I found this to be the most useful as my kids got older (late grade school and into middle school) and their after school schedule was busier. This let them visually see which days they had soccer or a lesson so they could plan homework time on the days that weren’t as full of other commitments. They also had more weekend chores at that age and this format let them track that too.

We also started to prefer to use the list on the as they got older. They always had their phones with them so they could check it from anywhere. It also worked great when changes came up mid-day while they were at school, or while I was at work. I could update their list from my computer and the changes would automatically show up on their phone so their list could always be up to date.

Chores For the Whole Family: Same Chores All Week

As your kids get older, you may want a chore chart that includes the whole family to help your kids understand that everyone in the house shares the work of keeping the household running. It can also be helpful to have the kids try different chores, and mine always liked having their responsibilities rotate a bit so if there was a chore they hated they weren’t stuck with it forever.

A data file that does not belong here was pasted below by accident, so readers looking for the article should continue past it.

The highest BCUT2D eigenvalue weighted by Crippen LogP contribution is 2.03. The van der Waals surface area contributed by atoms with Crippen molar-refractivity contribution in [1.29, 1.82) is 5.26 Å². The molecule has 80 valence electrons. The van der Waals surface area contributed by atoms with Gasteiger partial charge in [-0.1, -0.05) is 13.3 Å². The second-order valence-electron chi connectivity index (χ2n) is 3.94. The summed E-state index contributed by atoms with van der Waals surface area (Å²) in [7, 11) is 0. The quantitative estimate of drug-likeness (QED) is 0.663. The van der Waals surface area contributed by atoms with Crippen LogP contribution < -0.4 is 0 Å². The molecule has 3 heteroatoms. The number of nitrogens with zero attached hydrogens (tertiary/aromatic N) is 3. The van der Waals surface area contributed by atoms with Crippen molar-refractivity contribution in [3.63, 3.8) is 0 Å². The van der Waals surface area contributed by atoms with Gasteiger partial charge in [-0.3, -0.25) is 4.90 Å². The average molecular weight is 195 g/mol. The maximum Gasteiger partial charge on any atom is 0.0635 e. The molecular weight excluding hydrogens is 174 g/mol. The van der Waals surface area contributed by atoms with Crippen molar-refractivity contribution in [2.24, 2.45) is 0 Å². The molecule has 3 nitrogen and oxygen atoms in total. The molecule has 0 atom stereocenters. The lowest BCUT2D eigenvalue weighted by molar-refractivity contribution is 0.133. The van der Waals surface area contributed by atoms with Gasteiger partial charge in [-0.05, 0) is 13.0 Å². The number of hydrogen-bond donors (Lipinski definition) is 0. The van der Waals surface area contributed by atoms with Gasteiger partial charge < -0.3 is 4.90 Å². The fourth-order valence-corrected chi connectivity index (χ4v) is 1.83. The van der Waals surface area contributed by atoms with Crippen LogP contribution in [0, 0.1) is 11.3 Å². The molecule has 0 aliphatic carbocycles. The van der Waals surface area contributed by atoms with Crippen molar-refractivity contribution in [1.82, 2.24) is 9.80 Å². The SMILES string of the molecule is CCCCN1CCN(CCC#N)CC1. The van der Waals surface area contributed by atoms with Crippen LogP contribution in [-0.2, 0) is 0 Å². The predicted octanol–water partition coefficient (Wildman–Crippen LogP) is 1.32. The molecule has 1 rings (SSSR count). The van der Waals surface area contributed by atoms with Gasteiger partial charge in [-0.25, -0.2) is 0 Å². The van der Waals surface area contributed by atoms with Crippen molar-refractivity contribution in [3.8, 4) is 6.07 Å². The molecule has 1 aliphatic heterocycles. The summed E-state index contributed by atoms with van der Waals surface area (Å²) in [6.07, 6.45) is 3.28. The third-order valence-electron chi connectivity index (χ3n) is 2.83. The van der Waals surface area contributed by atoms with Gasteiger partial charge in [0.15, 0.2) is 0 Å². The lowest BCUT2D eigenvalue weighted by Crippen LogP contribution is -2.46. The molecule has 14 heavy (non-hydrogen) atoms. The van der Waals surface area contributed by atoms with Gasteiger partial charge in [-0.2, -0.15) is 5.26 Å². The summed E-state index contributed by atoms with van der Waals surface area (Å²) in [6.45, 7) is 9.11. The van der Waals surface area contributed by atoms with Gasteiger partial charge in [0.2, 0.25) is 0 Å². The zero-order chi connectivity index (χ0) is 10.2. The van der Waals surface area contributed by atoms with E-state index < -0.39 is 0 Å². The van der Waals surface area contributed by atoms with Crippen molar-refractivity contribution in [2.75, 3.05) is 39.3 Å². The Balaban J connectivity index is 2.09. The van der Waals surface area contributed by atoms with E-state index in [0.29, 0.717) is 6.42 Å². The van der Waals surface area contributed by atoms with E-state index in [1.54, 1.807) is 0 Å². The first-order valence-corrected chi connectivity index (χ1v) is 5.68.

This first chart is one I created for my family when they were in middle and high school. It uses the daily list format shown with checkboxes on the left. I printed it in full page mode, on regular paper, and hung it on the fridge with magnets. Then I used the Print Your Own Magnets feature to make small magnets with each family member’s names on it. Each week (usually Sunday nights) we all took turns putting our name on the daily chores we wanted to be responsible for that week.

This summer, instead of assigning chores, we decided to give the kids some choice in the hopes that getting to pick their poison will make it go down a bit better. For this list, we included daily household chores only. Each family member then has 2 magnets with their name on it they can use to "claim" 2 chores every day. If we all do 2, we will complete the list every day. Hopefully this will help us all share the work while learning/trying some new jobs!

Chores For the Whole Family: Different Chores On Different Days